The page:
I’ve never been much of a shopper, but not because I have somehow freed myself from the icy grip of late-stage capitalist consumerism. I’m simply lazy, and I find walking around a store (or stores) for hours on end emotionally exhausts me in a way that turns me into a raging asshole. The one exception is food shopping. Going to a farmers’ market, a fishmonger or a bakery is my favorite, but those special trips are usually reserved for the weekend. During the week, one slice of joy I allow myself is a lightly luxurious trip to the grocery store.
I go to different grocery stores depending on my needs, my mood, my budget. Depressed and uninspired? Trader Joe’s: I’m going to survive off of frozen foods for a week. Celebratory and with a fresh paycheck in my account? The bougie Japanese grocery store down the street from my apartment: I will try and fail to form a recognizable sushi roll. Stressed and in need of the basics? The standard chain grocery store a block away: 90% of my meals are veggie pasta, so it gets the job done without much fuss.
But there is one grocery store, in my mind, that rises above all the rest. It’s where I go when I’m on a tight budget but also where I go when I cannot emotionally fathom choosing between seventeen different varieties of peanut butter: Aldi. It seems to have the same psychological stranglehold on me as Target has on suburban millennials. I somehow feel comforted whenever I set foot into an Aldi. And as the well-designed aisles lead me to store brand versions of all the weekday essentials—jasmine rice, rigatoni, frozen brussels sprouts, ciabatta, tomato paste—I feel at ease.
I, of course, am not alone in my love for Aldi. For many Aldi stans, it’s about the prices. Compared to most other grocery chains, Aldi’s prices tend to be lower. In the face of rapidly rising inflation, many Aldi shoppers have reported seeing a significant jump in prices at Aldi stores. But still, it seems like relatively low prices compared to other chains are now pushing even more people to shop at Aldi. The company says it maintains its low price point due to its business model: Customers must bag their own groceries and return their own shopping carts, so the store doesn’t have to employ as many workers as most other stores. And the company saves money on brand name products by selling its own products almost exclusively.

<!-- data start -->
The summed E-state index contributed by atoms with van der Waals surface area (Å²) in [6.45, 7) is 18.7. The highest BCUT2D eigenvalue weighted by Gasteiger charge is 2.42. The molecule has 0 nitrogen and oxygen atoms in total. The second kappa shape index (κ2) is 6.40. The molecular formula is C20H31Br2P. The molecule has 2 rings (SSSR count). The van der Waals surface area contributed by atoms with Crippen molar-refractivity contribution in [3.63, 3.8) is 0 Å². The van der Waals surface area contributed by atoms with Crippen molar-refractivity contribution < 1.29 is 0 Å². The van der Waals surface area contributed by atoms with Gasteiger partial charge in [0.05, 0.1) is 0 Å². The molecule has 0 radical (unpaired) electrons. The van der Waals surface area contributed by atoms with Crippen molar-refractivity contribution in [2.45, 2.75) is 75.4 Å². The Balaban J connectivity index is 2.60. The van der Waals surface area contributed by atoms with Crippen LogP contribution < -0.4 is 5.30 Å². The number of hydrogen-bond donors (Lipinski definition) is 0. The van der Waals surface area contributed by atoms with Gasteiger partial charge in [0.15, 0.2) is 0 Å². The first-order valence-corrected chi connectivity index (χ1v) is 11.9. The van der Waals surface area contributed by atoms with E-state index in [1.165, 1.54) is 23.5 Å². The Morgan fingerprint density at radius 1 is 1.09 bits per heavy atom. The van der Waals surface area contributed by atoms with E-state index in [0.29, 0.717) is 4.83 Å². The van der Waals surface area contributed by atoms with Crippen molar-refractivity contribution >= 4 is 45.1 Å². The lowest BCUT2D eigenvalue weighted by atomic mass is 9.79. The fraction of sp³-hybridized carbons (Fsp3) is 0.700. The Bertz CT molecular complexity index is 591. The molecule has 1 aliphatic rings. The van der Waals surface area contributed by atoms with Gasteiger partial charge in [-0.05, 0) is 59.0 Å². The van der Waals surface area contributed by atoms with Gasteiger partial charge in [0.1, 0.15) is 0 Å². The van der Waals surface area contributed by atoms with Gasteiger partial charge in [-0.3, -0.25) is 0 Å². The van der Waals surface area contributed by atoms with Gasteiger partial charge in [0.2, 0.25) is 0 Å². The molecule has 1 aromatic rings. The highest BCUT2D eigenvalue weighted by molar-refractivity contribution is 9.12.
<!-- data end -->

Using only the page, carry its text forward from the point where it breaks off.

But it’s not all about the prices—the simplicity of these stores also makes for a less-overwhelming grocery shopping experience. In 2019, Forbes reported that the average “traditional” grocery store stocked 40,000 SKUs while Aldi was only selling 1,400 products. And though you may not get to choose between nine different types of three-cheese marinara sauces at Aldi, that may actually be a good thing. We’ve all heard about how, despite what you may assume about the joy of having limitless options, having too many choices actually makes us miserable. If you’ve ever used a dating app, you probably instinctively know this to be true.
Aldi is just so streamlined. For the most part, I can get everything I need for a week’s worth of eating at my local Aldi, but I don’t have to spend an hour and a half wandering through the entire store to get it. Sometimes, Aldi doesn’t have exactly what I want and I’ll have to make a special trip later in the week, but for those trips when you have to stock up on the basics, it’s hard to beat what an Aldi offers.
All of this must come with a caveat. Aldi is not a perfect company. It has faced multiple allegations over labor issues, and employees have even claimed that the company committed wage theft. At this point, I feel like celebrating any multi-national corporation is bound to lead us to the same place. And yes, we should be trying to shop locally when we can. But for many, Aldi is an indispensable grocery option, especially as food prices continue to rise.
Maybe, like me, you love the experience of browsing an Aldi and picking up packets of vegetable bouillon before you buy a mop or a toy stroller from that one weird aisle. Or maybe the store’s sparse offerings remind you of the days your mom used to drag you through a K-mart to buy socks and plastic binders before the first day of school. But regardless, it’s hard to deny the subtlety and simplicity of this longtime grocery chain.
Samantha Maxwell is a food writer and editor based in Boston. Follow her on Twitter at @samseating.